Health News

School District in Colorado Shuts Down Due to Norovirus Outbreak

On Thursday and Friday last week, all of the schools in the Mesa County Valley district, Colorado, have been shut down after the outbreak of norovirus.

Over the past few days, a lot of teachers and students in these facilities experienced diarrhea and vomiting. These symptoms occurred really fast and unexpectedly.

At first, the outbreak happened in only a high school before spreading to other areas in the district. It was like a domino effect and the government decided to close these schools.

The exact cause is still unclear, but many public health experts suspect that it might come from a norovirus strain, based on the reported health issues.

In a recent report, the public health official of the district said: “We are still hearing cases that people feel totally fine in 30 minutes and then experience vomiting right after.”

Gastrointestinal and viral diseases are highly common and this outbreak seems to occur at the same time when bugs and insects start to spread.

The Mesa County Valley district, with more than 20,000 students, has never shut down all schools because of medical issues.

“We decide to make this unusual movement since the virus is very contagious and spreading fast across different areas,” said the public health official.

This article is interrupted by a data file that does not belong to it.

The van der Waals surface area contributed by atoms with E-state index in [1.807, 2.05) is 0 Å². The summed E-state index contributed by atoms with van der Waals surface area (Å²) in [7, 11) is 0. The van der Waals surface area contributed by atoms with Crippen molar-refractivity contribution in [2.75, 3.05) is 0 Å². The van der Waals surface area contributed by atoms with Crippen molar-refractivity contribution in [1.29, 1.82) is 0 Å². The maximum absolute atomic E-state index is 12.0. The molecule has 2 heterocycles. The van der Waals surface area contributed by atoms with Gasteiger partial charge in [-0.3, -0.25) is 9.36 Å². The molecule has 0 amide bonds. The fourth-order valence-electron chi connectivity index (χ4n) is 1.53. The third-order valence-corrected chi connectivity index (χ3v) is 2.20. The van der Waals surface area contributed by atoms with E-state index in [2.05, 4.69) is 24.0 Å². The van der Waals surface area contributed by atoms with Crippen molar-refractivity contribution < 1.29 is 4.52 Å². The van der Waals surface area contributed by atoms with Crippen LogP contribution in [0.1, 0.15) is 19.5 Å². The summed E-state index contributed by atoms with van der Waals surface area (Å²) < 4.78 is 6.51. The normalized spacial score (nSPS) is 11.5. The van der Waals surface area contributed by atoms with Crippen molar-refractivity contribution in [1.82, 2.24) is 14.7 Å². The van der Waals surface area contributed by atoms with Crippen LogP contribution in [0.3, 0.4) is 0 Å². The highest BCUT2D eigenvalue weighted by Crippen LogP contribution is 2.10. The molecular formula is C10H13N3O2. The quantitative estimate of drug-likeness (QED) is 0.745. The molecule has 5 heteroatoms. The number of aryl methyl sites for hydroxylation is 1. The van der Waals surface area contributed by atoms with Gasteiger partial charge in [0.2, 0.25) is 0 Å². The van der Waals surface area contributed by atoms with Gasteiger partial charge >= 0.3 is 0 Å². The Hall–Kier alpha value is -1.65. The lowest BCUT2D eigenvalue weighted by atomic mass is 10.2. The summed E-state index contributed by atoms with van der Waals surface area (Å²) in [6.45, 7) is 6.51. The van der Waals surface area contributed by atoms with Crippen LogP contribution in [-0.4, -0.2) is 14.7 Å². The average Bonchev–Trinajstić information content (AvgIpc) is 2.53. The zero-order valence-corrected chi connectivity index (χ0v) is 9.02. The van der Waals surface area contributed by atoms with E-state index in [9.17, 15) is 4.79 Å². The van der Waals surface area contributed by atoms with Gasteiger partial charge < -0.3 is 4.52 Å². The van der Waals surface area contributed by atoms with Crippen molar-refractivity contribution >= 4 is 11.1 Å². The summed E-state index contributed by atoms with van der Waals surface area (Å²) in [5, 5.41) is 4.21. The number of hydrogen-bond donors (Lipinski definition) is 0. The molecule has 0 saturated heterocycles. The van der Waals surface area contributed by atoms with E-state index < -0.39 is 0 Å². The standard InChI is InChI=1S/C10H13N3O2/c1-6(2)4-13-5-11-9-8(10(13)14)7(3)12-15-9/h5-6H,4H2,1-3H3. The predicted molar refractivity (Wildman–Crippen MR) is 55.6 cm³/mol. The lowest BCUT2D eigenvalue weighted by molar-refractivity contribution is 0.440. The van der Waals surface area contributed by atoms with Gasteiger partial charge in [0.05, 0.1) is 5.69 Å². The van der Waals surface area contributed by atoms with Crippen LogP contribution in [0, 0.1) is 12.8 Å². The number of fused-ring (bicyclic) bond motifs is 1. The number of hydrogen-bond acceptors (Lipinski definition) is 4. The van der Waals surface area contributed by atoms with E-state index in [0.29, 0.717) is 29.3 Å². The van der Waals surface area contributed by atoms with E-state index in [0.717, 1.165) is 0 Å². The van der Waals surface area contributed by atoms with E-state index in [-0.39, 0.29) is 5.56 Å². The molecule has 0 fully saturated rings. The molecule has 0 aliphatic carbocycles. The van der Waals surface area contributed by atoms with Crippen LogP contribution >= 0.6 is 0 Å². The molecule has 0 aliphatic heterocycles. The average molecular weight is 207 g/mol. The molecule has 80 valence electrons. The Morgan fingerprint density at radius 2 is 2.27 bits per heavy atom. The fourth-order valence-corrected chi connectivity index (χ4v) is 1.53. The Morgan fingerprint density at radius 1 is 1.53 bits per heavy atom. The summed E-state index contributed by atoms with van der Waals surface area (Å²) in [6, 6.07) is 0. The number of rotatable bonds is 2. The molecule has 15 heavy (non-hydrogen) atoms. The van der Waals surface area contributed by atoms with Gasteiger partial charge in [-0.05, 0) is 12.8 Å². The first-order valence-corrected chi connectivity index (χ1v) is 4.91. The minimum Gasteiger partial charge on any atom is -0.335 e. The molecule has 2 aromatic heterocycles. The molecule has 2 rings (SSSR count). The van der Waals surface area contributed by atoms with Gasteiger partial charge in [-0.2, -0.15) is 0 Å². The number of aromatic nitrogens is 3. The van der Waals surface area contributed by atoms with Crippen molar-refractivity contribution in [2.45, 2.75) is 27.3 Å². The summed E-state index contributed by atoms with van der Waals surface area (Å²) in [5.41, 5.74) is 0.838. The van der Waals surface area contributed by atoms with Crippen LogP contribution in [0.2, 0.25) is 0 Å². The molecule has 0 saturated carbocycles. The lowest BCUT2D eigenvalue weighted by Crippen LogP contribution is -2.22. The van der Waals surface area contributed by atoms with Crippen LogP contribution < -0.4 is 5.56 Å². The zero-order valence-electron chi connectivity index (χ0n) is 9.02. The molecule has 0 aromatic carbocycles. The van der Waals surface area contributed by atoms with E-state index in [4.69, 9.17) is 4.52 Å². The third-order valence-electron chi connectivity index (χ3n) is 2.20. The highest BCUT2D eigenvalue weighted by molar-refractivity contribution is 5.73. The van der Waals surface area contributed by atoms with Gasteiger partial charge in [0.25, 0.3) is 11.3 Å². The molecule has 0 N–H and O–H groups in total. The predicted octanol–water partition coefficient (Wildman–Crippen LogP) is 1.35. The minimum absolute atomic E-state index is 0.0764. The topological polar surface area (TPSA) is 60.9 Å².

Closing all schools will make it easier for public health experts to disinfect all buildings. This is important to prevent the spreading of the virus.

In fact, this time of year is often the start of the norovirus period. It is not uncommon to witness such problems during the winter season.

Noroviruses have been shown to be one of the most contagious strains. The majority of affected people often experience vomiting and nausea.

Affected patients would spread billions of viruses. Thus, outbreaks could occur in different areas, such as schools, offices, restaurants, healthcare facilities, and more.

Also known as a stomach bug or stomach flu, there is still no treatment for norovirus. People would be infected by direct contact with a contaminated surface, an infected patient or the consumption of contaminated water or food.

Since there is currently no vaccine to prevent the spreading of these microorganisms, it is better to wash your hand thoroughly with water and soap. This should be done after going to the toilet, touching public items, as well as before preparing foods.

In schools, students should use disinfectant wipes on the top of the desk because this is the area where noroviruses are mostly concentrated.